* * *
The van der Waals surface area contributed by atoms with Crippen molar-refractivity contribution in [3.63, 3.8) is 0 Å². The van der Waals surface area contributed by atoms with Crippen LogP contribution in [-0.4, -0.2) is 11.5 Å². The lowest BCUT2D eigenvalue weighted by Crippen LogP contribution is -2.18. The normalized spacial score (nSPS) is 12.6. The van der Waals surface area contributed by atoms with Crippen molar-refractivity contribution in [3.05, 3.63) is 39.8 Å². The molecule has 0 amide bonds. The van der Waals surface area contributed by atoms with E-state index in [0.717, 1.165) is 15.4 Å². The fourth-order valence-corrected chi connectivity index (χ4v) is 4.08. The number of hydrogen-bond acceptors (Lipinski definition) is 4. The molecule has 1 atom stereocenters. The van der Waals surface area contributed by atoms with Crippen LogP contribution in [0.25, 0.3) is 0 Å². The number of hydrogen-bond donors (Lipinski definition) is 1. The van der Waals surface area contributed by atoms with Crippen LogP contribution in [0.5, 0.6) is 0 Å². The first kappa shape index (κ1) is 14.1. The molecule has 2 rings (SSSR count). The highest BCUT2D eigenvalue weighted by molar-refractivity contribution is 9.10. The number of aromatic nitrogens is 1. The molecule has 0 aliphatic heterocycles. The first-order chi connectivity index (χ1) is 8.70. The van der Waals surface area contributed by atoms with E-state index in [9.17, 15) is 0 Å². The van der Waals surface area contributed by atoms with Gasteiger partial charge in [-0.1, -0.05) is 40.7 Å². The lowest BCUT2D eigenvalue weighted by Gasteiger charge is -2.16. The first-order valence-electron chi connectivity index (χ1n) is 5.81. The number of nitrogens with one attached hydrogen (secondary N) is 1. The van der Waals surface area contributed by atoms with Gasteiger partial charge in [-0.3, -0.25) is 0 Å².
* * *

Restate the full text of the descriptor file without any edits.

The van der Waals surface area contributed by atoms with Crippen molar-refractivity contribution in [3.63, 3.8) is 0 Å². The van der Waals surface area contributed by atoms with Crippen LogP contribution in [-0.4, -0.2) is 11.5 Å². The lowest BCUT2D eigenvalue weighted by Crippen LogP contribution is -2.18. The normalized spacial score (nSPS) is 12.6. The van der Waals surface area contributed by atoms with Crippen molar-refractivity contribution in [3.05, 3.63) is 39.8 Å². The molecule has 0 amide bonds. The van der Waals surface area contributed by atoms with E-state index in [0.717, 1.165) is 15.4 Å². The fourth-order valence-corrected chi connectivity index (χ4v) is 4.08. The number of hydrogen-bond acceptors (Lipinski definition) is 4. The molecule has 1 atom stereocenters. The van der Waals surface area contributed by atoms with Crippen LogP contribution in [0.25, 0.3) is 0 Å². The number of hydrogen-bond donors (Lipinski definition) is 1. The van der Waals surface area contributed by atoms with Crippen LogP contribution in [0.5, 0.6) is 0 Å². The first kappa shape index (κ1) is 14.1. The molecule has 2 rings (SSSR count). The highest BCUT2D eigenvalue weighted by molar-refractivity contribution is 9.10. The number of aromatic nitrogens is 1. The molecule has 0 aliphatic heterocycles. The first-order chi connectivity index (χ1) is 8.70. The van der Waals surface area contributed by atoms with E-state index in [9.17, 15) is 0 Å². The van der Waals surface area contributed by atoms with Gasteiger partial charge in [-0.1, -0.05) is 40.7 Å². The lowest BCUT2D eigenvalue weighted by Gasteiger charge is -2.16. The first-order valence-electron chi connectivity index (χ1n) is 5.81. The number of nitrogens with one attached hydrogen (secondary N) is 1. The van der Waals surface area contributed by atoms with Gasteiger partial charge in [-0.3, -0.25) is 0 Å².